A short stop on the way brings us to a small village where the people sell several handicrafts that can be of use in your daily lives, e.g. blowpipes with corresponding small darts. I am pretty sure, in the jungle nearby you will find the according frogs to prepare poison for the dart. We even try and shoot once, it is fun!
The Mulu Pinnacles
The Pinnacles in the Mulu national park are a collection of 45 m high limestone needles that cling to the side of the Gurung Api Volcano. Their ghostly appearance in between the clouds reminds one of a silver-grey petrified forest rising high above the encircling thick green vegetation.
The trek to the pinnacles sounds like a piece of cake: Only 2.4 km separate Camp 5, where we spent the night, from the Pinnacle view point at 1750m. However we get suspicious when we have to get up early for a just after sunrise breakfast. Our guides explain that we have to turn back in case we don’t reach the viewpoint by noon.
What’s wrong here? We have more than 5 hours to cover only 2.4km. So what’s the trick? Ah…well…this is when they mention these 16 ladders which we have to use to cover the steeper parts. Next topic are the ropes and the parts which you can only manage using hands and feet. That’s also when we understand that we will have to cover roughly 1200 height meters within these 2.4 km. So 1 m up every 2 m forward. Got it. That’s tough.
Well, we want to do it so we get started. The first part of the trail is still quite flat and leads to the thick rainforest vegetation that we already could admire yesterday. Soon the ascent begins. At first the forest grows even thicker than in the plane that we came from. After an hour or so, the vegetation lightens a bit. The path becomes rockier and full of roots, and we have to use our hands to get further up. First checkpoint, reached on time. At the second checkpoint, on time again, we leave the second water bottle which we brought with us. It is still extremely hot and humid, and we feel like a waterfall generator.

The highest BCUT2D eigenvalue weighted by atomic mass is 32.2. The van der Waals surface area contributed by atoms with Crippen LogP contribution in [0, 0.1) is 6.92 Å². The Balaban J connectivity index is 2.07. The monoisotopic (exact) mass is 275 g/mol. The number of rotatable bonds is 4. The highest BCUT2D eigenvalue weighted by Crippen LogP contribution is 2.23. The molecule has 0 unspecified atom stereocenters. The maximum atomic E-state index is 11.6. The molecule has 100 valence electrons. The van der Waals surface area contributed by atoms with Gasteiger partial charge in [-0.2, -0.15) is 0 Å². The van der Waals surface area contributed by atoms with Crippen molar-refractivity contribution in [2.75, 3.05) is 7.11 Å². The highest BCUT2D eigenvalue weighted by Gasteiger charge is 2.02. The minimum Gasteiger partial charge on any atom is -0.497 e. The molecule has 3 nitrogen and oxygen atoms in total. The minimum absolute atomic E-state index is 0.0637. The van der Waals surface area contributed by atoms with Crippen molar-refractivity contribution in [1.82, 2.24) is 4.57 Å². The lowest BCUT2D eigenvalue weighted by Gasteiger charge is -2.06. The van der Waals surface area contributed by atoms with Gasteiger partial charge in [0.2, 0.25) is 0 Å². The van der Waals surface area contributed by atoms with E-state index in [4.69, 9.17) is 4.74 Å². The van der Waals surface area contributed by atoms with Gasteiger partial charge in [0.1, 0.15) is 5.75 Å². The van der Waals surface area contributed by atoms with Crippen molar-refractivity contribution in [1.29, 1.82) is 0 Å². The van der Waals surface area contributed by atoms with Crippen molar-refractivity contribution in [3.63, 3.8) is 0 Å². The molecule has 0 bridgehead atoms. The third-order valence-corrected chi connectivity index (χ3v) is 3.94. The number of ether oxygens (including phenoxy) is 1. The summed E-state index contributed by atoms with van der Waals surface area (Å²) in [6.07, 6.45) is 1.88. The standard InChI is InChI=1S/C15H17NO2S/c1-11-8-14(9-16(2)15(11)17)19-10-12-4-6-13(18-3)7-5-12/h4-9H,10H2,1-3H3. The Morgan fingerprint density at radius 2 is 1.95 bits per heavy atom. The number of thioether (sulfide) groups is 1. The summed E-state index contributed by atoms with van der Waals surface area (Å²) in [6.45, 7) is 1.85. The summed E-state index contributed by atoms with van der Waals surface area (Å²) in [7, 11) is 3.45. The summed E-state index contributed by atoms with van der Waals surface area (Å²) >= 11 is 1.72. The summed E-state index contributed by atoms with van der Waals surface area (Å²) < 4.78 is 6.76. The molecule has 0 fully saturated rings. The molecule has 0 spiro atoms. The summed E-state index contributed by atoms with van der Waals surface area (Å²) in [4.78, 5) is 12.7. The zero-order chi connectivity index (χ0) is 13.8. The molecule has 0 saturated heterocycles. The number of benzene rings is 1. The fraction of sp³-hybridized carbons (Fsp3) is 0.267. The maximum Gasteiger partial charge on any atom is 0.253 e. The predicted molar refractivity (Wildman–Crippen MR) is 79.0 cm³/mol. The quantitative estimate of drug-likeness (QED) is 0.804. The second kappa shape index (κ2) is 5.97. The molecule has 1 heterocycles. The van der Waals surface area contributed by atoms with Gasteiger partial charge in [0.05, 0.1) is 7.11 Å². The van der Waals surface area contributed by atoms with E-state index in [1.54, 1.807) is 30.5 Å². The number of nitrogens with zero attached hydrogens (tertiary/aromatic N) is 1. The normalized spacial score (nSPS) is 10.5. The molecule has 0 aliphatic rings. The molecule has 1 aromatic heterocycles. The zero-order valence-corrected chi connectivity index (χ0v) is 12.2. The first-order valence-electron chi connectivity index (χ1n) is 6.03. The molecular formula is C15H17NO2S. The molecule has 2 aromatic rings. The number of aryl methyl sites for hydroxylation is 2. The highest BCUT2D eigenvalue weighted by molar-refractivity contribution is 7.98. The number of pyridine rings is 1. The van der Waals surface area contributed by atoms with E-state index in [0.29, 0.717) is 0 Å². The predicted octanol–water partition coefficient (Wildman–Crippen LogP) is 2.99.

From now on it is getting steeper. Ropes guide us through the rougher parts.
Finally we reach the first ladder. From here on the trek is almost vertical, with some small plateaus and deep holes in between. We marvel at the variety of wild orchids and huge pitcher plants along the trek. After roughly 3 hours we reach the viewpoint and are stunned by the breathtaking view on the silver-grey stone needles rising from the side of the Gunung Api. Clouds of mist pass by, giving them an even more ghostly appearance. We lie down in the sun, relax for an hour and have a snack, which we share with curious squirrels. Pitcher plants, rhododendron and wild orchids thrive in the rocky terrain at the viewpoint and we can’t get enough of wandering around and taking pictures.
When the sun has already passed her zenith, we begin the descent to the valley. The part with the ropes and the ladders is almost more strenuous downward than upward but it is lots of fun to use your whole body instead of only your feet. Around 3 pm we are back in Camp 5 and crave for hot showers.
The rest of the day we chill next to the river and use the time to talk to the other hikers in the camp. The next day we leave the camp after breakfast, hike back to the boat and are taken back to the pension where we have stayed the first day. After a quick shower and lunch, we are brought to the airport and it is time to say good bye to our amazing guides. What a blast! These 4 days were really amazing and made it to our overall journey highlights!